, a year ago
Bitcoin has seen tremendous growth over the last 5 years. Not only in price, but also in its community and its use. Many analysts have claimed that the bubble has finally popped, but for each time BTC came crashing down, there was another bull cycle afterward that brought it to new highs. The most recent all-time high was around 64.000 US-Dollars.
But the crash following in May 2021 has brought up a question: Can Bitcoin go to zero? While many Bitcoiners are absolutely enthusiastic about their investment there is a chance that such an event could potentially happen.
The crash itself was caused by the fact that Chinese regulators enforced a full crackdown on Bitcoin mining and Bitcoin trading. Chinas government has always been skeptical in terms of cryptocurrencies in general, but it was only this year that a ban was enforced that drove the mining industry out of the country. With the decreasing hashrate the ecosystem became fragile.
There have been a few voices heard in public who suggested that this is the time for a paradigm shift and abandon proof of work coins. One thing that is important to keep in mind is the fact that Bitcoin is so valuable, is because proof of work is needed. It is very difficult to participate as a miner and mint new BTC because it requires electricity and hardware. It remains open to debate if proof of stake network provides a similar or better incentive structure that adds value to the network.
Up until this day, it is Bitcoin that has the highest value, but it is not only the work that is needed to run the network and mint new BTC. According to Metcalfe’s law, the value of a network is proportional to the square of the number of connected users. And with Bitcoins network growing even faster in the last couple of years its value is also rising.
Last but not least, Bitcoin is very scarce. There are only going to be about 21 million BTC ever coming into existence and the finite supply is part of its protocol. One could argue of course that you could simply fork Bitcoin’s code and create a version with fewer coins, but that’s where again the size of the network and the market cap comes into play.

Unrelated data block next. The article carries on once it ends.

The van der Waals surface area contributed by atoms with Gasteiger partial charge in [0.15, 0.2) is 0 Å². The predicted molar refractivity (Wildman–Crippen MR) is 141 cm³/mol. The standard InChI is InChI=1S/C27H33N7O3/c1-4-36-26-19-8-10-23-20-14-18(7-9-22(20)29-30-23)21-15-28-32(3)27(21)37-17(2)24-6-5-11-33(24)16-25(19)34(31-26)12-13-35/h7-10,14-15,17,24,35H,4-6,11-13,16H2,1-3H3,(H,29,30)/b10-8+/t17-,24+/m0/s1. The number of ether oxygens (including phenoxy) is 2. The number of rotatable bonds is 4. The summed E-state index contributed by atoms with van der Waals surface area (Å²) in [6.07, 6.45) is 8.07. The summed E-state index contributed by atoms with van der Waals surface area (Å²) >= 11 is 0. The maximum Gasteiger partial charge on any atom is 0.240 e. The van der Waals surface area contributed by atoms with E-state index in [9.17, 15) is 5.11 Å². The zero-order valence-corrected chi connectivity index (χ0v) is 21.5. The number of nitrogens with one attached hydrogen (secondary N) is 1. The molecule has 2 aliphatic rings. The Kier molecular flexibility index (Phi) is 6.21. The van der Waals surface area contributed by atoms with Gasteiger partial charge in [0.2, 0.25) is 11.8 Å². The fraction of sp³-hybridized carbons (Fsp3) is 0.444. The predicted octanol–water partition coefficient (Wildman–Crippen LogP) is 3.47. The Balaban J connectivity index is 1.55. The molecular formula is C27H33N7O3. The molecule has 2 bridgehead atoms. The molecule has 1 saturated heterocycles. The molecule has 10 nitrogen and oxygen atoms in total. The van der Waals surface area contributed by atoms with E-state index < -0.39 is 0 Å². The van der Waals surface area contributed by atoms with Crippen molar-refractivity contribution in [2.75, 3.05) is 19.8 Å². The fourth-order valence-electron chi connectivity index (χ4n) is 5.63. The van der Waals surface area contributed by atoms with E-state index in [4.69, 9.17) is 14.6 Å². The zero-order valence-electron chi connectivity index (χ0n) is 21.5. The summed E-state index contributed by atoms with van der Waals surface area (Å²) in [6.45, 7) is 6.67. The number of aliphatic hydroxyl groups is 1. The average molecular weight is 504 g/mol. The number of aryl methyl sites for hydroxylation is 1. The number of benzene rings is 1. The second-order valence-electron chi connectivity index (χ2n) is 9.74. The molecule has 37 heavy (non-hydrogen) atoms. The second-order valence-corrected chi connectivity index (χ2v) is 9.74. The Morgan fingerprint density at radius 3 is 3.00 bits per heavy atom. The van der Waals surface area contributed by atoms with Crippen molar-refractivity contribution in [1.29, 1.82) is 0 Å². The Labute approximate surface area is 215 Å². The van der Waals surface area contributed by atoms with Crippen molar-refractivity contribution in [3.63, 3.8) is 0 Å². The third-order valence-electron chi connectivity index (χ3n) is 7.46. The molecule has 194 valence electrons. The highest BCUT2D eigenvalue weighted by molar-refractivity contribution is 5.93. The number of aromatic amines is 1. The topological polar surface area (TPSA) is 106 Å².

The largest threat is regulatory issues. Not necessarily because regulations are a bad thing. Most of the laws are made to protect the best interest of retail investors. But many players in the cryptocurrency space struggle to fulfill the role that they are supposed to play. This could potentially lead to harsher policies and affect the market.
But that could only cause a crash like we have witnessed in May 2021. In order to go to zero Bitcoin would need to be untradable. Meaning that the asset itself is declared illegal and therefore no market is available. That would also require that all governments in the world declare this at once with no exceptions.
But that is not the only possibility for BTC going to zero. Another option is that Bitcoin is becoming obsolete. There are around 5000 different cryptocurrencies available on the free market and all the while Bitcoin has the largest market cap and the biggest community, it doesn’t necessarily have to stay that way.
Most recently western societies have engaged in a debate whether Bitcoin mining is sustainable and if the impact on the environment should be tolerated or if this could be a reason to ban mining and in conclusion Bitcoin altogether. But aside from the question if this could be a good reason to ban Bitcoin a broad community began to promote proof of stake coins. Among them are Tezos, Cardano, and last but not least Ethereum. There is reason to believe that Bitcoin could become obsolete because its fundamentals did not change since its inception in 2009. If society agrees that it is time to replace proof of work all along or technology is invented that is going to beat Bitcoin by far, then its value could crash down to zero.